The above is from Alex's open letter to Damnation Books. It endorses how thick Kim is. She doesn't know what reputable business practices means, and thinks she can do anything, even to demanding kill fees when they are not in the contract. She just takes a lunge at the largest dollar amount she can think up and goes with it. Incredible.

    This reminds me of her comment to authors who refused to sign her amendment. "It doesn't matter, I don't need it anyway. I still hold all the rights to your contracts..." blah, blah, blah... This woman could find herself in some seriously deep shit. You know, when you set out to rip a lot of folks off...it ain't gonna be pretty.

  25. #25
    soup
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    Quote Originally Posted by showme View Post
    "Overall my experience with Damnation was quite pleasant, until we disagreed on the design of the cover. They were unwilling to negotiate, so I asked to be released from my contract. At this time, they sent me a letter charging me a $800+ “termination agreement.” This letter included an itemized list of expenses—and as a publisher myself I know how exorbitant and ridiculous these charges are.

    Further, there was no mention of a termination fee in the contract I originally signed. I spoke to a woman name Victoria Strauss, who wrote a fascinating blog post on the subject of kill fees (http://accrispin.blogspot.com/2009/0...s-and-why.html). She explained that a kill fee is used to blackmail an unhappy author into getting back in line. She said this example of a kill fee was especially “sleazy” because there was no mention of it in the original contract. When I refused to pay the fee, Kim Gilchrist told me that unless I paid it they would go on and publish the book without my support.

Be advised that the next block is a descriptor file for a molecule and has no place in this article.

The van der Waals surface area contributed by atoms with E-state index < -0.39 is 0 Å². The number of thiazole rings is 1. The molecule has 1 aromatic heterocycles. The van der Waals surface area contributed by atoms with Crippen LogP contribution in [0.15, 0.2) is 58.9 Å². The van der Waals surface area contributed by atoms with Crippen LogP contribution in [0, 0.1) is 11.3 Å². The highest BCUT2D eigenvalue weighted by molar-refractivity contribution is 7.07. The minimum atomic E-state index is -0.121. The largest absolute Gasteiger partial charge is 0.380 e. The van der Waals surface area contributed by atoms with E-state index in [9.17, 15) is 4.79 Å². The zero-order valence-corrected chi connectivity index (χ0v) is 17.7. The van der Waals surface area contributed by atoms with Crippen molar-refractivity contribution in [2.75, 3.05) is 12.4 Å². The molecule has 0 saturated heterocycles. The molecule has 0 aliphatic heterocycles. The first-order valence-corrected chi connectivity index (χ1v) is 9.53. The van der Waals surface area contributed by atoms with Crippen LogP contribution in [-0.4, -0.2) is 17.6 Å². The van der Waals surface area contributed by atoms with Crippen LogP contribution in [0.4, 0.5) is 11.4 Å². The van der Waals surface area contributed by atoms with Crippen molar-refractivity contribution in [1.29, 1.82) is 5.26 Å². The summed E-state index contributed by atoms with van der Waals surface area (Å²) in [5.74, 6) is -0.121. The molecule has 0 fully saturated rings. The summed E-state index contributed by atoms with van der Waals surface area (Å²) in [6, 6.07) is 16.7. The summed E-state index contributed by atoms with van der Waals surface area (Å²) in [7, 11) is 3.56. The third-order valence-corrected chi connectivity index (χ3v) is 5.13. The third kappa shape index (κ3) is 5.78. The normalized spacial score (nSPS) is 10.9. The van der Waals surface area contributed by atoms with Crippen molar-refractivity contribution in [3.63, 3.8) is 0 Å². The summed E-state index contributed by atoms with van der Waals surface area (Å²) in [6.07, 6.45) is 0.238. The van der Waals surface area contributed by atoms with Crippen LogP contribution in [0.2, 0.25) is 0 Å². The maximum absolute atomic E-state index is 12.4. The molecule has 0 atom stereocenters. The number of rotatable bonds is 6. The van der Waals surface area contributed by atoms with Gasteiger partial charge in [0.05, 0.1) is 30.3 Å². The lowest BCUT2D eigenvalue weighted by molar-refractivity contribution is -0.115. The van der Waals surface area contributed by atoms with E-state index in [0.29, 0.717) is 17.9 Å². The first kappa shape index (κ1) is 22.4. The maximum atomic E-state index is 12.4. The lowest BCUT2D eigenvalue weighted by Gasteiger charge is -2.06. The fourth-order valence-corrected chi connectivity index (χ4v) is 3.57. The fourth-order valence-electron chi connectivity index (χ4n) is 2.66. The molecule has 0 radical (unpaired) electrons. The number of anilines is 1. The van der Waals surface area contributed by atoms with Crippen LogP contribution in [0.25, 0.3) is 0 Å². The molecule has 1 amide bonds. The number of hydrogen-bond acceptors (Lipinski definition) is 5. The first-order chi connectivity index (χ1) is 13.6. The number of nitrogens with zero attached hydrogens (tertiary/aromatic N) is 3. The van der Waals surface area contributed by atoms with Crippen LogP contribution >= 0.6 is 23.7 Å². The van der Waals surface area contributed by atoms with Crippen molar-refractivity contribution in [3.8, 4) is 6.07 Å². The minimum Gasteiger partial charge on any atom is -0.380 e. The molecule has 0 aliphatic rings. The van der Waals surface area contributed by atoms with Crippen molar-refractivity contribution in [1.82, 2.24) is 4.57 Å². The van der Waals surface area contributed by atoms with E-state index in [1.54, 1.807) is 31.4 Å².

Believe me—I tried everything to negotiate—I even offered to PAY some of the legitimate fees in order to see a new cover designed for the book—but they refused. It was either, “Pay us 800 or shut up and sit down.” I also spoke to a lawyer—he agreed with Ms. Strauss in myself: Damnation Books would never get away with a kill fee in court, but they did have the rights to publish the work. So as of now, despite my pleas, Damnation will be publishing “The Berserk” in March (you can find it on damnation’s website).

    I am writing this in hopes that you will alert your readership of Damnation’s hidden fees. They are unlawful, unethical and, for a small independent publisher who should be out there championing small artists—this kind of cutthroat publishing behavior is unconscionable. There are other publishers who do this. According to Ms. Strauss’ blog, writers should beware of this type of bullying, and keep an eye out for it in their contracts (and NEVER sign a contract that includes a kill fee) but Damnation does not state it in their contract.

    Feel free to publicize this email and the contracts I’ve included as you wish.

    I believe I’ve said enough—I am more than willing to answer any other questions regarding this incident, or fill in any details you may need.

    Thank you in advance for any consciousness-raising you do on the issue.

    Sincerely,

    Alex Smith

    UPDATE March 10th, 2010

    Damnation Books officially violated their own contract when they made substantial changes to my text without my approval, including the re-naming of chapters and inappropriate additions to the copyright page. Further, Damnation published the book on Amazon as The Berserk by Alex Smith, April Duncan, and Matt Truiano. The latter two are editor and cover designer, respectively. It is outrageous that they would attribute the creation and writing of the novel to two people who, however talented and deserving of praise in their own right, had worked on the book for a month, where I had worked on it for two years. As such, I have decided to publish a “perfect version” entitled Berserk on Amazon. Damnation are welcome to try to sue me if they so chose."
    http://reimagineritual.wordpress.com...s/#comment-650

    P.S. Just to clarify here, as there's been some confusion, I'm not Alex Smith.

    Holy shit.
    I mean, excuse my tone, but....
    Holy shit. Putting myself in this position, this is like one of the most terrible things I've read on here. I'd flippin cry if this happened to me.